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Italian student found dead in a ditch after disappearing in Cairo

He was last seen when he left his home to meet a friend.

Image: AP/Press Association Images

ITALY HAS ANGRILY demanded that Egypt authorise a joint investigation into the violent death of Giulio Regeni, a Cambridge University PhD student who mysteriously disappeared in Cairo last month.

Regeni’s corpse was found on the outskirts of the Egyptian capital yesterday, the foreign ministry in Rome confirmed after summoning Cairo’s ambassador to express “the Italian government’s bewilderment over the tragic death.”

Sources close to the case told AFP that the 28-year-old was found dumped in a ditch with a badly bruised face and other signs of ill-treatment across his body.

Cooperation

The foreign ministry said Italy expected “the maximum cooperation from the Egyptian authorities at every level in light of the exceptional gravity of what happened to our compatriot and the traditional bonds of friendship between the two countries.”

The Egyptian ambassador was also informed that Italy wants its own experts to be fully involved in a joint investigation into what happened.

The ministry said the ambassador, Amr Mostafa Kamal Helmy, had given assurances that the Egyptian authorities would do their utmost to find those responsible for “this criminal act.”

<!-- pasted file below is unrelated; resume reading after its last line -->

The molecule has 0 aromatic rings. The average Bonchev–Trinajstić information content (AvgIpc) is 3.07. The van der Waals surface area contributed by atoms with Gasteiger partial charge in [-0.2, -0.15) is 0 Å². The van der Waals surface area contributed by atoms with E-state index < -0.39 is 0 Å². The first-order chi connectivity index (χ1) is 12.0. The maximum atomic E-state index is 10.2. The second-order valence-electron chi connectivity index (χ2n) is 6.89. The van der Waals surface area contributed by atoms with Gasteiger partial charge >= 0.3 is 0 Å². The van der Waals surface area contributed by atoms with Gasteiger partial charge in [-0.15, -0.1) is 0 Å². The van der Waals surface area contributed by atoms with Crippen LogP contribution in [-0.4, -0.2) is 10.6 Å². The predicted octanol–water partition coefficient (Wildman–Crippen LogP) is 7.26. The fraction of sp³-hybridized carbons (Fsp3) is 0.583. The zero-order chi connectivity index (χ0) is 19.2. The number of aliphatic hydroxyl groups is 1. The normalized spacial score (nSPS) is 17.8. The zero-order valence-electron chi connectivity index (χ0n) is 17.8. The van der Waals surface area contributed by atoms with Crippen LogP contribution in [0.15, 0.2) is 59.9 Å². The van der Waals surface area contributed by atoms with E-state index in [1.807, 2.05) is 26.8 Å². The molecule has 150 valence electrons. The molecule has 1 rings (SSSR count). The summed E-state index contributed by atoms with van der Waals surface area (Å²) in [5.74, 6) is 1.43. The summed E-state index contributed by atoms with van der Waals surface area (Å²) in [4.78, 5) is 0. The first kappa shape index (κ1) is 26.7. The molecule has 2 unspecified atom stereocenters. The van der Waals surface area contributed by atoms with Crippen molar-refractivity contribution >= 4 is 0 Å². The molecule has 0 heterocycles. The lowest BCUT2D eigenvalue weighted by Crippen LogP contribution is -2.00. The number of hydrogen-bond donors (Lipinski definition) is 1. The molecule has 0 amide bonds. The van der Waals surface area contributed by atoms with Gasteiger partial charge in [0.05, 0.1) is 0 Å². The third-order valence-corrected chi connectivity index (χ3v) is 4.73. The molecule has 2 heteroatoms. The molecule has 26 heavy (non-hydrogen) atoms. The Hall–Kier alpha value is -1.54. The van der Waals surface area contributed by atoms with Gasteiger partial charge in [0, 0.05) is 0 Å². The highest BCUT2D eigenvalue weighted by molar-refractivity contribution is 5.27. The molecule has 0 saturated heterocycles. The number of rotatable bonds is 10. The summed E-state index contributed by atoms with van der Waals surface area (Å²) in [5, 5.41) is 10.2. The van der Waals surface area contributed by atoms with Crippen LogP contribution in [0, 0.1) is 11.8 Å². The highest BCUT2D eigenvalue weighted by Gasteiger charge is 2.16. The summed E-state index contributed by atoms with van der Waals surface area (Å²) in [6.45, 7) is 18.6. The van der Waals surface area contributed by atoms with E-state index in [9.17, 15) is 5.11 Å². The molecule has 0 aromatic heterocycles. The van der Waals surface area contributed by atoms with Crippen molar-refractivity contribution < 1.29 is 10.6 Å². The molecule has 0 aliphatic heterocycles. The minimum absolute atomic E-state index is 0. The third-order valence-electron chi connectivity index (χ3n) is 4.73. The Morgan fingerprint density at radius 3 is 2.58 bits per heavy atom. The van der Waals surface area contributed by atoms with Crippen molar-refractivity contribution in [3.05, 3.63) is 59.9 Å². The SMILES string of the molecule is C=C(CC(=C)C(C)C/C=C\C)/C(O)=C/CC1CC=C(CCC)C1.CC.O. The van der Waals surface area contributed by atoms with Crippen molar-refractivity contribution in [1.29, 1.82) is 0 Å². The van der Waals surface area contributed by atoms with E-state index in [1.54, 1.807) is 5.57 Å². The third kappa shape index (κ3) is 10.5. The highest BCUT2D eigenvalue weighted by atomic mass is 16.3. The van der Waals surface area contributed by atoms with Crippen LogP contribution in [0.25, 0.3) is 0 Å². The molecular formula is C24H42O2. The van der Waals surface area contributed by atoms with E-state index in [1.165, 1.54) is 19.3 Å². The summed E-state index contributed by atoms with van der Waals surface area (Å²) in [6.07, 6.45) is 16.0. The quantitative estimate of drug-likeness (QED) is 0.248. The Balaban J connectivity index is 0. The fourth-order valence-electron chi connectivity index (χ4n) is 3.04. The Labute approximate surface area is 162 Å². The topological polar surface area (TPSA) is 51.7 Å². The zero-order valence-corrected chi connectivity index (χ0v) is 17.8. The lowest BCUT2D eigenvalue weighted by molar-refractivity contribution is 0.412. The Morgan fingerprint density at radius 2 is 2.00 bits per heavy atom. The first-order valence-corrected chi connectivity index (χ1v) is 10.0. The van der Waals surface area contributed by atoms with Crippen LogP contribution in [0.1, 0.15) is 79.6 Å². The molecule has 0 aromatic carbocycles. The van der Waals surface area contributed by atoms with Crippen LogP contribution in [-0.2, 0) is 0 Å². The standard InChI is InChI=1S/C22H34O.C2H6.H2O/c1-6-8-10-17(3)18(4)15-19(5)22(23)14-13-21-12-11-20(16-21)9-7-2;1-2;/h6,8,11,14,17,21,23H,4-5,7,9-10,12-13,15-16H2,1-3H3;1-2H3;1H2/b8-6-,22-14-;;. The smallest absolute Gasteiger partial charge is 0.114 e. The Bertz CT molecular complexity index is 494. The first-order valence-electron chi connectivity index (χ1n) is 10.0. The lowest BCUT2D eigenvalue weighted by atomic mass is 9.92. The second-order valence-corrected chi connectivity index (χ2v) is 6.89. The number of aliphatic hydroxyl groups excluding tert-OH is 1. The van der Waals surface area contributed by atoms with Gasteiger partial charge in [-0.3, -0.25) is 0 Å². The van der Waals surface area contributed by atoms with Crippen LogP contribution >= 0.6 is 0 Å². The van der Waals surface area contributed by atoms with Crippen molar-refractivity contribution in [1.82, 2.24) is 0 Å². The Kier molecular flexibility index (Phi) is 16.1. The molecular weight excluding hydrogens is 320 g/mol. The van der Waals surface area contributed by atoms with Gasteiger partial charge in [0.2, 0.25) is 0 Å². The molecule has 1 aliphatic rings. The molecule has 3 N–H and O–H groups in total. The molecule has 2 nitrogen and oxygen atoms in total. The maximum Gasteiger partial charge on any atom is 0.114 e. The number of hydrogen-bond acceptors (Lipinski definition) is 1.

Economic Development Minister Federica Guidi, who was in Cairo when Regeni’s body was discovered, cancelled the final day of a trade mission involving some 60 Italian companies in reaction to the news.

Hours earlier she had, according to the Italian media, urged Egyptian President Abdel Fattah al-Sisi to intervene personally in the investigation into Regeni’s disappearance, underlining the potential for the case to disrupt normally close diplomatic ties between Rome and Cairo.

Italian Prime Minister Matteo Renzi was the first Western leader to receive former army chief Sisi after his 2013 overthrow of his Islamist predecessor Mohamed Morsi.

Due to meet a friend

Regeni, whose studies included Arabic and Arab literature, was from Fiumicello near Udine in northeastern Italy.

He was in Cairo doing research for his doctoral thesis and was last seen on January 25 when he left his suburban home with the intention of travelling by metro to meet a friend in the city centre.

Cairo was extremely quiet on the day he disappeared as a result of the authorities having ordered a security clampdown on what was the fifth anniversary of the Arab Spring uprising which ended Hosni Mubarak’s 30-year reign.

- © AFP, 2016

Read: ‘I thought I would bleed to death’: Tourist recalls Egyptian hotel attack>

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